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The advantages and disadvantages of Artificial Intelligence in Cyber Security

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The advantages and disadvantages of Artificial Intelligence in Cyber Security

In a field like cybersecurity, where a company’s operational integrity depends on their ability to detect, protect, respond, and govern data from root to stem, it is no surprise that machine learning and artificial Intelligence in cyber security would rise to great prominence.

It was always inevitable that Machine Learning (ML) and/or Artificial Intelligence (AI) in cyber security would be used given that; one, the cyber-battlefield is fierce, fast, and ruthless, and two, the sheer volume of attacks that companies must fend off daily.

ML/AI in cybersecurity can predict and fend of attacks, free up employees for more complex tasks while offering integral assistance in vulnerability management, and scan endlessly larger incoming data more quickly and accurately than any human.

Since the beginning of the pandemic, we have seen a sharp rise in cybercrimes overall. While the most well-known of it began and ended during the first year of the pandemic, there has been a steady threat lurking in the cybersphere since.

This can be owed to many factors, including the increased digital adoption through remote work and contactless solutions, and the overall surge in digital transformation. This of course accentuated the already severe shortage of cybersecurity professionals.

AI can process enormous quantities of data and filter out all the outlying issues to be examined by professionals of the field. A cyber security team, given the shortage of talent in the cybersecurity field, would be hard pressed to assess a fraction of that amount.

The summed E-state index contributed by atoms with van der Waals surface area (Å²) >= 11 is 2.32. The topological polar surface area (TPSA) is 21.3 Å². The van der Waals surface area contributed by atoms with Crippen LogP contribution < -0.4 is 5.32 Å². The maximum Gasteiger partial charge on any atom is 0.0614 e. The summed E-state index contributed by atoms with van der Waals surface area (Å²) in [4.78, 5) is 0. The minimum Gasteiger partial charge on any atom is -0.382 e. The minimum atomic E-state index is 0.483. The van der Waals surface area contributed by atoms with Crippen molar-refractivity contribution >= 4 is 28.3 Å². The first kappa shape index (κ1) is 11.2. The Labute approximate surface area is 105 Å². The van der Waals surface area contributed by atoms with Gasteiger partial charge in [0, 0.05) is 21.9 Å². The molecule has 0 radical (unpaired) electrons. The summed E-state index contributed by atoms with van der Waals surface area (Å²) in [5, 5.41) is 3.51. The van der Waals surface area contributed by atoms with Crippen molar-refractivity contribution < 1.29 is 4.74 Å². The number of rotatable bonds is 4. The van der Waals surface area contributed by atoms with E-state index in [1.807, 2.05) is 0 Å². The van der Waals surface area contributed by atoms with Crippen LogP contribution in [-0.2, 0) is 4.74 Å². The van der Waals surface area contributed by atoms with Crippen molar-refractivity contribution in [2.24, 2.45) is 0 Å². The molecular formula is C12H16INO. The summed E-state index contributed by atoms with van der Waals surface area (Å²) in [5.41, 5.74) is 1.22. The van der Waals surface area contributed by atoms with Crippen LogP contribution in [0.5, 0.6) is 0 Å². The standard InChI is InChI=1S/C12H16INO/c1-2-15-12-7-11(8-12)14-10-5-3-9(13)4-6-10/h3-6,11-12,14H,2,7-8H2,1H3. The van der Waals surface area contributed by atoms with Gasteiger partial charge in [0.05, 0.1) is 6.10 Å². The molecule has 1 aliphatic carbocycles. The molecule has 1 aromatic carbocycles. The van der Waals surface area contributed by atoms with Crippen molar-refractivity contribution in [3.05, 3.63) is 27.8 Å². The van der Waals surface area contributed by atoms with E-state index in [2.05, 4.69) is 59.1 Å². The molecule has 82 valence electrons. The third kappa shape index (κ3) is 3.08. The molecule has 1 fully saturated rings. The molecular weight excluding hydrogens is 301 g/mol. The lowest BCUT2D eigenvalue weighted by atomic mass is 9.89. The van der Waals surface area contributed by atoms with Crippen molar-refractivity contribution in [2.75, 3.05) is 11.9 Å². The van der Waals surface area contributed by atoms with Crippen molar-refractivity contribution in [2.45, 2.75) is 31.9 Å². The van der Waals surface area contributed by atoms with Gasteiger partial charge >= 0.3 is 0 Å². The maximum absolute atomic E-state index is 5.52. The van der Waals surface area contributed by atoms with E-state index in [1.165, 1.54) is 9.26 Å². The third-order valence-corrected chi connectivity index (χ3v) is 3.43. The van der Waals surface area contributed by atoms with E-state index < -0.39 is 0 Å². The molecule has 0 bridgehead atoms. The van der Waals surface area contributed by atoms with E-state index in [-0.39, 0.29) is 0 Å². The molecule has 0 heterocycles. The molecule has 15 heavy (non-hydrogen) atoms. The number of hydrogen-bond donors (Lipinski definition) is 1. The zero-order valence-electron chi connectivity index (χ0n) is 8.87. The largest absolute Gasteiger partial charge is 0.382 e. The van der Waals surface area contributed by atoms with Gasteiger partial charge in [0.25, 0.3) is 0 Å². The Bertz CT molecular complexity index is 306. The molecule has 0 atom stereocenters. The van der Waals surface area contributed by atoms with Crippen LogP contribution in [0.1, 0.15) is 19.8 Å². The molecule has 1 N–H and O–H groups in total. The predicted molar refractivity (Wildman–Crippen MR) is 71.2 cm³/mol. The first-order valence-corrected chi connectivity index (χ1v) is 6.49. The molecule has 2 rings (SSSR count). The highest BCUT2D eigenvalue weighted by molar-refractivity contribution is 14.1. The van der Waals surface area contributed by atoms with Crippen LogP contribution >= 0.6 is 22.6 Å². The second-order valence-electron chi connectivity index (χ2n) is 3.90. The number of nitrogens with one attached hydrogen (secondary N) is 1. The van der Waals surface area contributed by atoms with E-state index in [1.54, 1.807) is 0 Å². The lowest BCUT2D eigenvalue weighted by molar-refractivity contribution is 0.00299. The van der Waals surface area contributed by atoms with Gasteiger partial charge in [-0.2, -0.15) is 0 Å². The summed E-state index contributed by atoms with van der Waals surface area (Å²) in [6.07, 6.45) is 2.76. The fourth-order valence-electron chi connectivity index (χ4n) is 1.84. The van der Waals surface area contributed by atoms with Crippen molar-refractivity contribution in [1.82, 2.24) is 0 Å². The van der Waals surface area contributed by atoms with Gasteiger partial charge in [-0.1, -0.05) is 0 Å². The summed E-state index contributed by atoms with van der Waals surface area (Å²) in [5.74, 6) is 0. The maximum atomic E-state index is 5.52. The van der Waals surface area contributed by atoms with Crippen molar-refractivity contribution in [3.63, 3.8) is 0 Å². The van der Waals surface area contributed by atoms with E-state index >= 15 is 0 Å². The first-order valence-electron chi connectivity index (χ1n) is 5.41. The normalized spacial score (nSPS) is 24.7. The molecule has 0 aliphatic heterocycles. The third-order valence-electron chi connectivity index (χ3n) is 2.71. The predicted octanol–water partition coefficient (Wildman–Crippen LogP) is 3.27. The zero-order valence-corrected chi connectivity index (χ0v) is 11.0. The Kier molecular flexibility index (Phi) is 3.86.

With the emergence of smart cities, automated factories, farms, and mines, as well as the digital first approach to businesses and consumers, no amount of manpower can sustain a long-term security strategy, less so as time moves forward.

The scale of data creation today, 2.5 quintillion bytes per day according to Statista, helps the teaching process tremendously. AI’s ability to use machine learning can give it an edge against hackers who might modify and re-release a previously unsuccessful cyberattack, especially since AI can learn over time and adapt its findings to a new situation.

When something out of the ordinary happens or an unfamiliar threat targets a company, cyber-AI has a better chance of detecting it as a threat, and responding accordingly, more quickly. The AI has learned what threats look like and can identify similarities that a human might miss.

So, AI does what AI does, and takes care of the bulk donkey work while the professionals are given more time to tend to their responsibilities that require some innovative and intuitive thinking to solve.

Artificial Intelligence in cyber security is also the best suited for the coming spike in biometric data, which is a method of identity authentication that is fast replacing passwords.

Weak passwords are responsible for around 80 percent of all cyberattacks taking place according to ID Agent, Cybersecurity and Digital Risk Protection Solutions Company, and so coming into the new era of authentication, AI will surely play a larger role in the coming decades.